July 22, 2020 - 7:00am

The thing about modernist architecture is that it isn’t very modern anymore. It is now well into its second century and quite frankly showing its age.

In a brief but noteworthy piece for Fast Company, Nate Berg reports on the plight of famous modernist buildings that have seen better days. Examples include Bulgaria’s  — a colossal concrete flying saucer which was only built in 1981 but is now a decaying wreck “in danger of collapse”.

It was dedicated to the glory of the Bulgarian Communist Party, which may be why it’s been allowed to rot in the decades since democracy was restored. Ironically, it is American philanthropy that’s riding to the rescue of this socialist edifice — as part of the Getty Foundation’s Keeping It Modern programme.

However, as Berg explains, on this and other conservation projects they’ve got their work cut out:

The buildings were designed through experimental engineering techniques and constructed with unconventional materials that, the Getty notes, ‘were often untested and have not always performed well over time.’
- Nate Berg, Fast Company

However, the biggest problem with saving modernist buildings isn’t technical, but philosophical.

The essential qualities of a building were summed up by the ancient Roman architect Vitruvius in his famous triad: “firmitatis, utilitatis, venustatis.” Which is to say that a building should be structurally sound, useful and beautiful.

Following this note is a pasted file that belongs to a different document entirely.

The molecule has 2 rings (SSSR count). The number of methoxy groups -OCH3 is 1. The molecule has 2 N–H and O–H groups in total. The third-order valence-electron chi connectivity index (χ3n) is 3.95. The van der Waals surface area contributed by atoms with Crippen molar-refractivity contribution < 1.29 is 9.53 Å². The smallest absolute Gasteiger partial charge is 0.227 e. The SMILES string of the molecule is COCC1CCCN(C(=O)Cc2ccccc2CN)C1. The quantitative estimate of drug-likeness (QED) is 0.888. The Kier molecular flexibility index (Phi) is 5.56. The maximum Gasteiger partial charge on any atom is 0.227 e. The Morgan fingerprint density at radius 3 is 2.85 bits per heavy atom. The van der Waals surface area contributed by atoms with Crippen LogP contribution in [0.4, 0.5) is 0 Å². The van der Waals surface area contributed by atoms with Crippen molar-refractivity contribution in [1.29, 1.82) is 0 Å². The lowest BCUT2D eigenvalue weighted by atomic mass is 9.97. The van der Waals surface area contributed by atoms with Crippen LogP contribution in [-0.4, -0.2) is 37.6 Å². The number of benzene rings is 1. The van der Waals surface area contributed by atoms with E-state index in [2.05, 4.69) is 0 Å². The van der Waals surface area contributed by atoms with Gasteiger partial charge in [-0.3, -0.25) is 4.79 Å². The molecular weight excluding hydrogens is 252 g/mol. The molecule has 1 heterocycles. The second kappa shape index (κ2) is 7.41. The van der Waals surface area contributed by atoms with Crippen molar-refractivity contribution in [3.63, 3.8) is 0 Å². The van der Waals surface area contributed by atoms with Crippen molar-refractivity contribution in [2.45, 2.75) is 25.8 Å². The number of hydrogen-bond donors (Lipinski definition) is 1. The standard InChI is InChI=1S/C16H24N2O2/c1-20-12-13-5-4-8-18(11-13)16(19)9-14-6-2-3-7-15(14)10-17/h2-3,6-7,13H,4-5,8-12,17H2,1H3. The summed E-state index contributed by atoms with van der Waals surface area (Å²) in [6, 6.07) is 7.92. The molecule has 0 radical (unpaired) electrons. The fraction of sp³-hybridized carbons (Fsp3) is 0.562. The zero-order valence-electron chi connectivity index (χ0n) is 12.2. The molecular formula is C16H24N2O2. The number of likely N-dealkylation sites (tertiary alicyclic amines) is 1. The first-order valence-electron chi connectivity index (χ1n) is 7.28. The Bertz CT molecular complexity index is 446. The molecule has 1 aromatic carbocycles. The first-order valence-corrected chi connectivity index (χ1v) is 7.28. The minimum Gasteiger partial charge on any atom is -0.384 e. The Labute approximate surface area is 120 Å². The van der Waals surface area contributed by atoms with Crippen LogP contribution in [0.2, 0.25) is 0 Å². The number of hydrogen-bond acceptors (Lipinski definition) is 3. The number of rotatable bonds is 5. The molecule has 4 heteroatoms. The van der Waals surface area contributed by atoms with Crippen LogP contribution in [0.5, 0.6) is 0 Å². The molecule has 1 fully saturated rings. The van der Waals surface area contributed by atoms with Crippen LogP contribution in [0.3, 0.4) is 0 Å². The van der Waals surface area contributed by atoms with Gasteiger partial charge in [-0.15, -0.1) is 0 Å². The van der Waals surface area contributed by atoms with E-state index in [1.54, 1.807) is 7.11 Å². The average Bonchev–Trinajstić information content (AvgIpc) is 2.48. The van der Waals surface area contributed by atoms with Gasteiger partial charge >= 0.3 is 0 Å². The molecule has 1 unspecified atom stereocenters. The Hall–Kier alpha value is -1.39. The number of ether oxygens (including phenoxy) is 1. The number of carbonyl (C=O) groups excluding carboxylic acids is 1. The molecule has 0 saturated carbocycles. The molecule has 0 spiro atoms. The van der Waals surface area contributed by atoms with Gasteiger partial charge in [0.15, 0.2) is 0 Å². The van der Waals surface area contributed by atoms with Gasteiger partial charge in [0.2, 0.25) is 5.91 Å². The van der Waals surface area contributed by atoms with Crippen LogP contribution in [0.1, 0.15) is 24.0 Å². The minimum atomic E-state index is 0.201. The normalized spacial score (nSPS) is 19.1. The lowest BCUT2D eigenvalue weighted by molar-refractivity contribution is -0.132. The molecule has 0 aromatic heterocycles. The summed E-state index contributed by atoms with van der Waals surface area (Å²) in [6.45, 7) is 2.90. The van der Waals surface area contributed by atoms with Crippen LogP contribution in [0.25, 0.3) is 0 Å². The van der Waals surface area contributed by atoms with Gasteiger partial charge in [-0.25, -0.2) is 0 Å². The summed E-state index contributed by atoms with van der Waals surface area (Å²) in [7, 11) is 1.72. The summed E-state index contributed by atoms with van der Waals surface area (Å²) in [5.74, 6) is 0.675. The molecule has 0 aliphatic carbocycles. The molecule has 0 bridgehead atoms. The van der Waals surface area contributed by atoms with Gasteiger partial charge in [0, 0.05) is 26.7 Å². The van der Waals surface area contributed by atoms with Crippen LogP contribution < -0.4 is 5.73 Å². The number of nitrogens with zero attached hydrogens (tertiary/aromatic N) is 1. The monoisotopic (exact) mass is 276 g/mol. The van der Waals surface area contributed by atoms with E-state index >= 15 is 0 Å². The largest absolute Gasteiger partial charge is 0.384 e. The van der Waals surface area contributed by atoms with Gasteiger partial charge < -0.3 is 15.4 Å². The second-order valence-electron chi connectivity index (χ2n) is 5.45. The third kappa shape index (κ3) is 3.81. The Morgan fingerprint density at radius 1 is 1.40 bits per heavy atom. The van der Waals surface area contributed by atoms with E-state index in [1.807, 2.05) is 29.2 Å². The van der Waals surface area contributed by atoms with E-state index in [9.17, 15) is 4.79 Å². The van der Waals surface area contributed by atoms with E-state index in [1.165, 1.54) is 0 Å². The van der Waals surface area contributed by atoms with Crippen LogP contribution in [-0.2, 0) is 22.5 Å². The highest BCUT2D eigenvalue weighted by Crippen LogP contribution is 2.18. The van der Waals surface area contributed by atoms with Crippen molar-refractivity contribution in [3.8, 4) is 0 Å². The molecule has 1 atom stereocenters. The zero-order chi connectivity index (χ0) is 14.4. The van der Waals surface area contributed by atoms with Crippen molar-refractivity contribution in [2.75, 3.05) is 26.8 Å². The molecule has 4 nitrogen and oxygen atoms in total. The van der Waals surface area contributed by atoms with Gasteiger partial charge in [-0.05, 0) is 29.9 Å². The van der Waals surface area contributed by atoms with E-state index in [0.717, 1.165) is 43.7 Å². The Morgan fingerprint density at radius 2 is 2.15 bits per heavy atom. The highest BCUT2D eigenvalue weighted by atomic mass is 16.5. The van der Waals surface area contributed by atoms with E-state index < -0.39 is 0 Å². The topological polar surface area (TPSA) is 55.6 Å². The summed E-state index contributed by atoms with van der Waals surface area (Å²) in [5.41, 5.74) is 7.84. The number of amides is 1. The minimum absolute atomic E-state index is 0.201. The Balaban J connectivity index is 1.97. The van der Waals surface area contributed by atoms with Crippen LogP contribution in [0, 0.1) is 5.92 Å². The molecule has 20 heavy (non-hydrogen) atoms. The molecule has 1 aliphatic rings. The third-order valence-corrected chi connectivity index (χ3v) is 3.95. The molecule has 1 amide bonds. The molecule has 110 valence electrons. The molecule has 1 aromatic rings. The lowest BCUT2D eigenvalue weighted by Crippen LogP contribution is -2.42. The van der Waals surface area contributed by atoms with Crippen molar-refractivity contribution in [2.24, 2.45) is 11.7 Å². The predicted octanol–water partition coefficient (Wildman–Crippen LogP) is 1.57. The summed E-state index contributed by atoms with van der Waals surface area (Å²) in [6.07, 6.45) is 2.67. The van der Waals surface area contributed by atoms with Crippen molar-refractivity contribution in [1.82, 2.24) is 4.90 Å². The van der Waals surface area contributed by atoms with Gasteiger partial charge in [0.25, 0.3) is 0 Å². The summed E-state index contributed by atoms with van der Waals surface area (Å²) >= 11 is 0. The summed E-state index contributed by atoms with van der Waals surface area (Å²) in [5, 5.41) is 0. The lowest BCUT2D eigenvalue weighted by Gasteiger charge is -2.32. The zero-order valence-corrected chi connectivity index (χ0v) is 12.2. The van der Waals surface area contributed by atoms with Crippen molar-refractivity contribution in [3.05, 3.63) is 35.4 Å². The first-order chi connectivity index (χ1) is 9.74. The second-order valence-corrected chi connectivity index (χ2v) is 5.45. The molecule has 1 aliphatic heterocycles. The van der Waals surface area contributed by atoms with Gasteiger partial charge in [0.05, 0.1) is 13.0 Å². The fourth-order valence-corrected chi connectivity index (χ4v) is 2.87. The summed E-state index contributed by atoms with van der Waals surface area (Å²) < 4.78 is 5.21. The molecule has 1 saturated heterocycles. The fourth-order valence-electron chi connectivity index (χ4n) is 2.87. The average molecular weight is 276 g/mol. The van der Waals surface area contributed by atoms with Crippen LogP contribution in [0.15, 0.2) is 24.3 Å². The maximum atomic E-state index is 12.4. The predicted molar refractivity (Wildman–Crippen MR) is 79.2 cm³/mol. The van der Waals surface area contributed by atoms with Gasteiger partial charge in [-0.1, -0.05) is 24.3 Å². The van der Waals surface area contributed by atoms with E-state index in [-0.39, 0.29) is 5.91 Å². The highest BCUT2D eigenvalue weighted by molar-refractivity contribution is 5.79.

Two thousand years later, the modernist architects decided to do away with the beauty requirement. Instead, “form follows function” became their guiding principle.

Hence, the lack of venustatis in the contemporary built environment. But, as has become clear, the 20th century didn’t do too well on the firmitatis either. Modernist buildings are difficult to maintain, repair and adapt — and thus over time, they also lose their utilitatis. That’s why our cities are full of dysfunctional buildings that need to be torn down and replaced after only a few decades of use.

But perhaps that’s entirely consistent with a modernist spirit — which was all about sweeping away the detritus of history and embracing the new.

How strange, then, to see contemporary modernists go to such lengths to save the past. Modernist conservation is surely an oxymoron. If form follows function, then a dysfunctional building ought to lose its form. In other words, the only ideologically consistent conservation method for modernist architecture is demolition.

Apart from Croydon, of course — which should be preserved as a warning to future generations.

Peter Franklin is Associate Editor of UnHerd. He was previously a policy advisor and speechwriter on environmental and social issues.